These capabilities also help teams in microservices environments where they often look at traces that involve their own services, but they may also look at traces involving services that they don’t own and don’t understand deeply. For these teams, it’s often difficult to understand what’s “normal” in a trace. With New Relic’s anomaly detection, these teams now get a fast and highly accurate sense of what’s normal in a given situation versus what’s unusual and needs attention.

Anomalous spans flagged for review with performance benchmarking against similar spans.
Anomalous spans flagged for review with performance benchmarking against similar spans.

Faster root-cause identification with improved trace navigation and context

We’ve also released a number of improvements that make it easier to to pinpoint underlying problems using trace data.

Trace groupings: Reproducing issues often requires identifying patterns: Are traces that originate from a specific service slower than others? Is a specific entry span slower or faster than others? Are errors clustered during a specific time period? Trace grouping allows you to organize traces by errors, root service, root entry span, and service entry span giving you more ways to zero in on traces that are relevant to the problem you’re trying to solve.

Deployment markers: Deployments and other changes often cause performance problems. In these cases, correlating a difference in trace behavior with a particular deployment to an upstream or downstream service lets you identify the offending service more quickly. Embedded deployment markers provide this context as part of the trace scatter plot—making the process of identifying potential impacts from upstream and downstream changes much more straightforward.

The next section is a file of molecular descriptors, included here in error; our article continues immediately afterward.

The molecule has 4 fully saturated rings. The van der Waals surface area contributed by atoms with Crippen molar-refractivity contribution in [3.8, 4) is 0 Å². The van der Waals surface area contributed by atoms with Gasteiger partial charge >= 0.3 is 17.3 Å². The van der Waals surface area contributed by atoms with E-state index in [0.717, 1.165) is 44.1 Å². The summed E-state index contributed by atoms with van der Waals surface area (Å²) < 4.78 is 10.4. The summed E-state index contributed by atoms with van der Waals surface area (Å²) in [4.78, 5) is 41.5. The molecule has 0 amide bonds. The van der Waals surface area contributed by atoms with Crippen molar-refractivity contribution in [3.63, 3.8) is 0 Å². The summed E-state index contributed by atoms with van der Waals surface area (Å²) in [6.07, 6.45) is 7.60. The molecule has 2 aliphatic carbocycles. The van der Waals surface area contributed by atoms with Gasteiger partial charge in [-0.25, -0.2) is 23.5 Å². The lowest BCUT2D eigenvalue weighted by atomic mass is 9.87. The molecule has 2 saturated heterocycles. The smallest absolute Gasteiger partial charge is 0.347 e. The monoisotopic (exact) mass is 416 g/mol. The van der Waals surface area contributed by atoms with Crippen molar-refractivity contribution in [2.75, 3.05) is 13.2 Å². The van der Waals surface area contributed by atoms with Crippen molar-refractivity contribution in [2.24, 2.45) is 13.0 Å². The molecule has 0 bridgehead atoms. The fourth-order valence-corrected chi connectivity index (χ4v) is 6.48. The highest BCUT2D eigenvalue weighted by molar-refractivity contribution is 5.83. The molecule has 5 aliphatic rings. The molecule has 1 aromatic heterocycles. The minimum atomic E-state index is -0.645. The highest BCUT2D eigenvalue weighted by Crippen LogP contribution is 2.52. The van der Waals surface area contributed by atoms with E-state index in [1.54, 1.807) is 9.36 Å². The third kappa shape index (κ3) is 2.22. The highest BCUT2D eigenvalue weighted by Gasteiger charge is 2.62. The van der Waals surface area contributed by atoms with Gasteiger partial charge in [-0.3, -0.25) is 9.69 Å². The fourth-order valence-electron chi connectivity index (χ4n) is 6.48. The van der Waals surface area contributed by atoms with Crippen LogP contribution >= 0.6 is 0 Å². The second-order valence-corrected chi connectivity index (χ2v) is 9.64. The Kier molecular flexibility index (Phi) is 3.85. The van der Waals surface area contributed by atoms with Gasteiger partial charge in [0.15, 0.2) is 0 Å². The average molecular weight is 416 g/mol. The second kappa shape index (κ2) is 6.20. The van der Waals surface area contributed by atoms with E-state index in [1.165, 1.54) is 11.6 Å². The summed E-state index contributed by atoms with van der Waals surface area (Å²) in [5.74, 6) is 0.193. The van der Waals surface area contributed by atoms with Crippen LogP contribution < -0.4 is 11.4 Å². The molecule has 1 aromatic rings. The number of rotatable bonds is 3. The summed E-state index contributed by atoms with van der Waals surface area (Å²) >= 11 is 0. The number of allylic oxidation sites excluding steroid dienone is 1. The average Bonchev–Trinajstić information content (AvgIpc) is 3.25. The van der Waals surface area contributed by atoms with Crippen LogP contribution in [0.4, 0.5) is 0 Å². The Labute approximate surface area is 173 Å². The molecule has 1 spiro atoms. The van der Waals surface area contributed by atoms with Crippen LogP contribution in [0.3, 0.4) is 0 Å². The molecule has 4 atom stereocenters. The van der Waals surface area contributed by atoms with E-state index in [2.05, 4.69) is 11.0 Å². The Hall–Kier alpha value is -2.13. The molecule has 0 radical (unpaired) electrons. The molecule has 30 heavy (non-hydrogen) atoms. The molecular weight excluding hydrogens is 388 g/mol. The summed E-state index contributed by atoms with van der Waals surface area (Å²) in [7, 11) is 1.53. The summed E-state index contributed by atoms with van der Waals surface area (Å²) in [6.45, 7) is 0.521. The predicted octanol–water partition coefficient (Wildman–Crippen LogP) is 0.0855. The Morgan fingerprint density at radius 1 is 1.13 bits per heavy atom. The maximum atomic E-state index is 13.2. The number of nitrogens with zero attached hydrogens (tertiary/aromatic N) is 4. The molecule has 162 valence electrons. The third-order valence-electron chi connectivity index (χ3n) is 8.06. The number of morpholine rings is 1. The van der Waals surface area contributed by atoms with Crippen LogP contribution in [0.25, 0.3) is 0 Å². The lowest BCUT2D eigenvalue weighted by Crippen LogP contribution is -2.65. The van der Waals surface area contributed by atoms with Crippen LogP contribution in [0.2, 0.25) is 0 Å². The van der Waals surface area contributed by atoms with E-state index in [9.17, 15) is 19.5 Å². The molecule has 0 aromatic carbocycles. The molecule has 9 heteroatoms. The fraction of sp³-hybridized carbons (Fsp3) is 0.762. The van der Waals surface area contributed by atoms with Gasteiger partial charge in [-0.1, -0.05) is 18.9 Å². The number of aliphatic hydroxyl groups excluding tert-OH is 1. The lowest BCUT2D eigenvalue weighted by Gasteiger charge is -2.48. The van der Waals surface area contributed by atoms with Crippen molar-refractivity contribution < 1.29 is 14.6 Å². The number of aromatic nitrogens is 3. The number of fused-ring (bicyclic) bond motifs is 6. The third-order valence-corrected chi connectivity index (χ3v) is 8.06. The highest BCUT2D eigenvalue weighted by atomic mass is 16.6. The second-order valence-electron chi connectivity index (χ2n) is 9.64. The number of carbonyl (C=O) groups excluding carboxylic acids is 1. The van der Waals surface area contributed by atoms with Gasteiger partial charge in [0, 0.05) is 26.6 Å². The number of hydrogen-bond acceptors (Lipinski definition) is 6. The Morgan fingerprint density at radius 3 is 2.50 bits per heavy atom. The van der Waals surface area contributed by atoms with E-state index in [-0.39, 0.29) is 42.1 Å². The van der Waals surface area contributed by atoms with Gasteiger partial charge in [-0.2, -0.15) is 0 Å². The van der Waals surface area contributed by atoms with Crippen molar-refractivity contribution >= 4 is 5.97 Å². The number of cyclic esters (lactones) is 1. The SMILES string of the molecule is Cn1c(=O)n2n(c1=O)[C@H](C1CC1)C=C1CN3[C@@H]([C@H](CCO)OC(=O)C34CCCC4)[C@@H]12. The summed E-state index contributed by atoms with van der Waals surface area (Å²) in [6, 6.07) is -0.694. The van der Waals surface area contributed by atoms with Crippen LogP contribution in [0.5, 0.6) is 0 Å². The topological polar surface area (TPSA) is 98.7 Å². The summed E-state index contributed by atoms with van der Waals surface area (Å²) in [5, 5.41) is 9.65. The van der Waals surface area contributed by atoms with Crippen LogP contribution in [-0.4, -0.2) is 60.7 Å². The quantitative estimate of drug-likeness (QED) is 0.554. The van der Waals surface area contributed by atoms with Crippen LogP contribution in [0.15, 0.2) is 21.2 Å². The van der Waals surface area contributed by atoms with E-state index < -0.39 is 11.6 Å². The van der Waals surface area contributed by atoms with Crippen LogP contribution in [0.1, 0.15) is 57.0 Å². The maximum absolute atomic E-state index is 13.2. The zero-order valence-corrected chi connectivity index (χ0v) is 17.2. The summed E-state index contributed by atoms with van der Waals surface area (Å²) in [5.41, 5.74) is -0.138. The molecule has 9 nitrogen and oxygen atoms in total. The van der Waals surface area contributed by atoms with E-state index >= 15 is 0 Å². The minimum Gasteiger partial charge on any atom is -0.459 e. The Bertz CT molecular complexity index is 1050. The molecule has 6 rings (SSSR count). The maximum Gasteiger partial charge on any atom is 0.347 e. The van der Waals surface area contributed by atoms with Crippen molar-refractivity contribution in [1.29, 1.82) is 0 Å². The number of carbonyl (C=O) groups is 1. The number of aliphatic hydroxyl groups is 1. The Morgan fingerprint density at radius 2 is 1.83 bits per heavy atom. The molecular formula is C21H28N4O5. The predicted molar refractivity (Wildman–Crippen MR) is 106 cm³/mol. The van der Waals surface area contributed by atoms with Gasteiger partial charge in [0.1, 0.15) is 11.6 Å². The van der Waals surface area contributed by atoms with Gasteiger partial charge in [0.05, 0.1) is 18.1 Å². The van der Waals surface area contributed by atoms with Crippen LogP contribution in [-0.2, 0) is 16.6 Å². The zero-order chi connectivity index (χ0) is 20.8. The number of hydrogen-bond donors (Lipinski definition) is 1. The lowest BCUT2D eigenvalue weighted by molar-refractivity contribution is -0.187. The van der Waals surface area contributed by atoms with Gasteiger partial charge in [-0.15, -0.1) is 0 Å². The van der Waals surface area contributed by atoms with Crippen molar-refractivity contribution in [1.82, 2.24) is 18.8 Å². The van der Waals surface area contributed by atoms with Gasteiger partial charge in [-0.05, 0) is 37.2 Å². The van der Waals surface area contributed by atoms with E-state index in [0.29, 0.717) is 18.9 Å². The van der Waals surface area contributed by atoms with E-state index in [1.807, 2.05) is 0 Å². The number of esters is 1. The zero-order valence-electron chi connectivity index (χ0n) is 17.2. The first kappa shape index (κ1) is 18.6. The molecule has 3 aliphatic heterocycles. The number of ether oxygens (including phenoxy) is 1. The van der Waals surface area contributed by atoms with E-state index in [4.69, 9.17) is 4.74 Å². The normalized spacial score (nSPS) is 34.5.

Traces grouped with errors, with deployment marker context.
Traces grouped with errors, with deployment marker context.

Condensed trace views: Complex microservice environments require monitoring that delivers the best of both worlds: the simplicity and clarity of a high-level system overview but also letting users drill deeply into specific transactions and processes to troubleshoot them. Our updated and condensed trace view satisfies both of these requirements. It begins with a high-level view that makes it easy to understand the flow of a given request. From there, however, you can expand different spans to see the detail within a specific service; and you can drill into in-process operations that show exactly how much time was required within the service for tasks such as internal method calls and functions. Going deep into these in-process spans can make it easier to spot potential sources of latency and errors, such as servlet filters in Java applications.

In this example, there are 3 services in this request, starting with WebPortal calling the Fulfillment Service, which then calls the Billing Service ...


.. and then expand the Fulfillment Service to see more details of its calls …


... and even display in-process spans to review the internals of the service for troubleshooting.

Customize dashboards and target alerts to specific services and spans